The weather in the UK recently has surpassed itself. As I look out of my window today it is pouring with rain and there is a chilly wind blowing, so I thought I would write something to make my readers a little warmer under the collar.
Just before Christmas I thoroughly enjoyed two marvellous series: Ian Hislop’s Age of the Do-Gooders and At Home with the Georgians both aired on BBC2. As someone with a keen interest in womens’ issues both current and historical, I was fascinated with the way these two history shows discussed late 18th and 19th Century views on gender. So I thought I would risk a post about sex. Not just any old sex of course; this blog does have pretensions to seriousness on occasion. These programmes highlighted for me how easy it is to misunderstand relationships enjoyed (or otherwise) by our forebears and how guilty we can be of judging them by the standards of the 21st century.
We know now that there was drunkenness, domestic abuse and prostitution on an apparently grand scale; that sexually transmitted diseases were rife; that men ‘kept women’ that weren’t their wives and exploited both (or all) women just the same. My own Great Grandfather had children with both his wife (who suffered serious mental health issues) and his domestic servant alternately in the 1880′s. There were campaigners in those centuries who tried to highlight these problems of course, but it took years of frustration and disappointment before the political landscape shifted towards women’s rights. For many the image of the Georgians as either dissolute Hogarthians or women lifted from a Jane Austen novel contrasts sharply with their heirs, the strait-laced Victorian prudes. As an amateur historian, the challenge to these ideas is what made these two programmes so interesting for me.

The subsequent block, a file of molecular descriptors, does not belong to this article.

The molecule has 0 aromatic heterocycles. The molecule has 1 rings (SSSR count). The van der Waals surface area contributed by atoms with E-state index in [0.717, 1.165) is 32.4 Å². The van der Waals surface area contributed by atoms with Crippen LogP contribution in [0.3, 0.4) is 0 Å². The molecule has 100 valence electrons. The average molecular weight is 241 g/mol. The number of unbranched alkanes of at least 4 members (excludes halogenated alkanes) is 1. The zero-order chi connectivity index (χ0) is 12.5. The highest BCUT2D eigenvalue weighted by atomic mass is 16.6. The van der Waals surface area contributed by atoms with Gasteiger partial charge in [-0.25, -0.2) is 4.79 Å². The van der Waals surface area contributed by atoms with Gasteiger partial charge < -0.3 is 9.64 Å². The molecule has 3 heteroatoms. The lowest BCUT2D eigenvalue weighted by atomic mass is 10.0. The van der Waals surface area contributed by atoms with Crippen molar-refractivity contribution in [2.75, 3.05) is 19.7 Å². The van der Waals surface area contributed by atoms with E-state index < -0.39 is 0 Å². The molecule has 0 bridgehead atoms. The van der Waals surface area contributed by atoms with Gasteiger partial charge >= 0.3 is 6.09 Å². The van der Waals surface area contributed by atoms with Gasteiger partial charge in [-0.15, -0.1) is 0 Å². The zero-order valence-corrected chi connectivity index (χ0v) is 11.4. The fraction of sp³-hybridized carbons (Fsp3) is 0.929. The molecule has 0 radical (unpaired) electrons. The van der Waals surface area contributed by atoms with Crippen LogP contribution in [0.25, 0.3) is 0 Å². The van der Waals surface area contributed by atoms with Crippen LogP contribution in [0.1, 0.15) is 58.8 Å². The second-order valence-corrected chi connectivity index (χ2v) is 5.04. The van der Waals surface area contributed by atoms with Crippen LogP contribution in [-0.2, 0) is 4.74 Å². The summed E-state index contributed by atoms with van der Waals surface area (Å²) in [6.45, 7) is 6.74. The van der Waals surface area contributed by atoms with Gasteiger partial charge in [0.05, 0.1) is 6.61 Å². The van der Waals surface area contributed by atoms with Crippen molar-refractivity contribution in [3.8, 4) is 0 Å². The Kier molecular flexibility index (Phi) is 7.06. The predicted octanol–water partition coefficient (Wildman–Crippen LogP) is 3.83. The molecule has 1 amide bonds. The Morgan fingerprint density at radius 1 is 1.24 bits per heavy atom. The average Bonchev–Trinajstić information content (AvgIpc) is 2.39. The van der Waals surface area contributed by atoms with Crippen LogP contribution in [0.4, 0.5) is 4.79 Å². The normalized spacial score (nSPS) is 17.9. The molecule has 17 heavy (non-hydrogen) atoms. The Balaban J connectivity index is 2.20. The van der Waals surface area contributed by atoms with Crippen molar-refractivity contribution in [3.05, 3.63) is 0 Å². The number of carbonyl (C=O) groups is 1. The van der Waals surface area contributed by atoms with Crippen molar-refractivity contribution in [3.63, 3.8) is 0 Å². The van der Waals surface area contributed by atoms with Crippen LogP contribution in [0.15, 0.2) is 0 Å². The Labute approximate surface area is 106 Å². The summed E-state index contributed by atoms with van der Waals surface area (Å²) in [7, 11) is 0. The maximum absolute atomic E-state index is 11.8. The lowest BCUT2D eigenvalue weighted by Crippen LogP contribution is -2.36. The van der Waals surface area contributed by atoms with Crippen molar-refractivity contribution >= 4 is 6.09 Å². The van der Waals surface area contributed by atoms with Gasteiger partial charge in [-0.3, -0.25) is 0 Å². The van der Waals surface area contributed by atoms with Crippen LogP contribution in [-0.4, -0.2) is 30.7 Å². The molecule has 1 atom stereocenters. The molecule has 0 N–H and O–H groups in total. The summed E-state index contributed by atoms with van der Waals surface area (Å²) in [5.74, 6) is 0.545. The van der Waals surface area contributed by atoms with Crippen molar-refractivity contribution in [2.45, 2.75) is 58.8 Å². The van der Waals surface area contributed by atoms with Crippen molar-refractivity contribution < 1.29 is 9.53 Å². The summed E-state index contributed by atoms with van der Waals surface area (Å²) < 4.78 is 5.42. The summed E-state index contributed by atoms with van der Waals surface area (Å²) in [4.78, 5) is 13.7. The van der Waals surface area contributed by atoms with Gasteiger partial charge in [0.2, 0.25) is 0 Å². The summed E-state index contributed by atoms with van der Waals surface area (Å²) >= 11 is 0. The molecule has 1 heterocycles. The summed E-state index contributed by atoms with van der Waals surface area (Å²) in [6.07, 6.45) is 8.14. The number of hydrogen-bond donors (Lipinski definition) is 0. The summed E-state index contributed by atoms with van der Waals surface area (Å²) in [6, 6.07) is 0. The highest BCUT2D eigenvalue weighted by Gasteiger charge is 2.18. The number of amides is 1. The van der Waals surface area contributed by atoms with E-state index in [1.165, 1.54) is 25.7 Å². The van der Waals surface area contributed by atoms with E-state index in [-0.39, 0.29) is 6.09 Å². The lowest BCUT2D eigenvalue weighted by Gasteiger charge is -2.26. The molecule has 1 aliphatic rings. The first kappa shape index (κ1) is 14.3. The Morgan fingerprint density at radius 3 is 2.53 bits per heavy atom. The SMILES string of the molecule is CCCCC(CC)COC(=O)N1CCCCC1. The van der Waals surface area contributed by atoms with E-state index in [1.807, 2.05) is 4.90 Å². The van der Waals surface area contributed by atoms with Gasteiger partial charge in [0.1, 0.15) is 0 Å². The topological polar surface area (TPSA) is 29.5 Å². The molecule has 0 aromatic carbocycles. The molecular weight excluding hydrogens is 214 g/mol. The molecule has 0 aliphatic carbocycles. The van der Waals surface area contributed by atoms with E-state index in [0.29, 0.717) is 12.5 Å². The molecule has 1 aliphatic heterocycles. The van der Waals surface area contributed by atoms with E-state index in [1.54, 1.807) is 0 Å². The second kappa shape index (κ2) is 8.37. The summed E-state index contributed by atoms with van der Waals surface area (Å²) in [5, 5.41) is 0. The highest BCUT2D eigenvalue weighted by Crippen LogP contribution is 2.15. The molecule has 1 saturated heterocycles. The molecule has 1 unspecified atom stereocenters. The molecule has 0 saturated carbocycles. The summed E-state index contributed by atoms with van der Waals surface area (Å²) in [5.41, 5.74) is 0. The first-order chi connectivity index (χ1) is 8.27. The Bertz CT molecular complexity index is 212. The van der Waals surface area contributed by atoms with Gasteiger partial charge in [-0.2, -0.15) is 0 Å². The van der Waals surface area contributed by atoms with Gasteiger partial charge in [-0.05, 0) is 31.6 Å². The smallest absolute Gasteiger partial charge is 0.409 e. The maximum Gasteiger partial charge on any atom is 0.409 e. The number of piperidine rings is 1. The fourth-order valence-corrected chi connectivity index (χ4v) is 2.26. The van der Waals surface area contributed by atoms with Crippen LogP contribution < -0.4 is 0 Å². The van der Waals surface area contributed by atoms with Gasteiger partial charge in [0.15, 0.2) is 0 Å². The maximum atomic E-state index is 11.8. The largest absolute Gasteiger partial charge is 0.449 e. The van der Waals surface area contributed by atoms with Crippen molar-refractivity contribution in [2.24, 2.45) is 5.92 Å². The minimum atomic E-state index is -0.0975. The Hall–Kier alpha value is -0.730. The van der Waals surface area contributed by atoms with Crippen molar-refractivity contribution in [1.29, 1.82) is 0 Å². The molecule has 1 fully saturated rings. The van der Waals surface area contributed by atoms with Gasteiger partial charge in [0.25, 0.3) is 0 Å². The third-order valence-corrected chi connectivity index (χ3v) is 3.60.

Ian Hislop, in his enjoyably jolly style rightly suggested that the Victorians were at least as fascinated about, and as obsessed with sex as we are now and frequently more so. Then, by contrast I found the final part of At Home with the Georgians particularly moving, as Amanda Vickery searched the archives for diary entries which revealed how far the lives of many women were from Elizabeth Bennett and Darcy, restricted as they were by cruel husbands who behaved more like obsessively jealous gaolers than lovers.
Some in the 18th and 19th centuries may have been genuinely God-fearing and chaste, but many others struggled with inner demons and sought to find excuses for their behaviour. Many too gave free rein to their passions, openly or as a guilty pleasure. The premise of Hislop’s examination of the culture of ‘do-gooding’ made it clear though that there were those who sought to hold back the populace from this road to salaciousness and degradation; and it is perhaps those ‘do-gooders’ that have been at the root of the later view of Victorians as prudes. Hislop found, however, that some of those very same people were saying one thing, and behaving in quite a different way.
I have found some words from eminent persons of the 18th and 19th century that I hope illustrate just how seriously some of our forbears took (or didn’t take) sex:
The first quote I found is from William Thomas Stead (1849 – 1912), one of Ian Hislop’s Do -Gooders and frequently credited with being one of the first pioneers of modern investigative journalism (in that he was guilty of creating news rather than just reporting it.) On sex:
” It is monstrously indecent. One wonders how two self-respecting people could face each other after performing it.”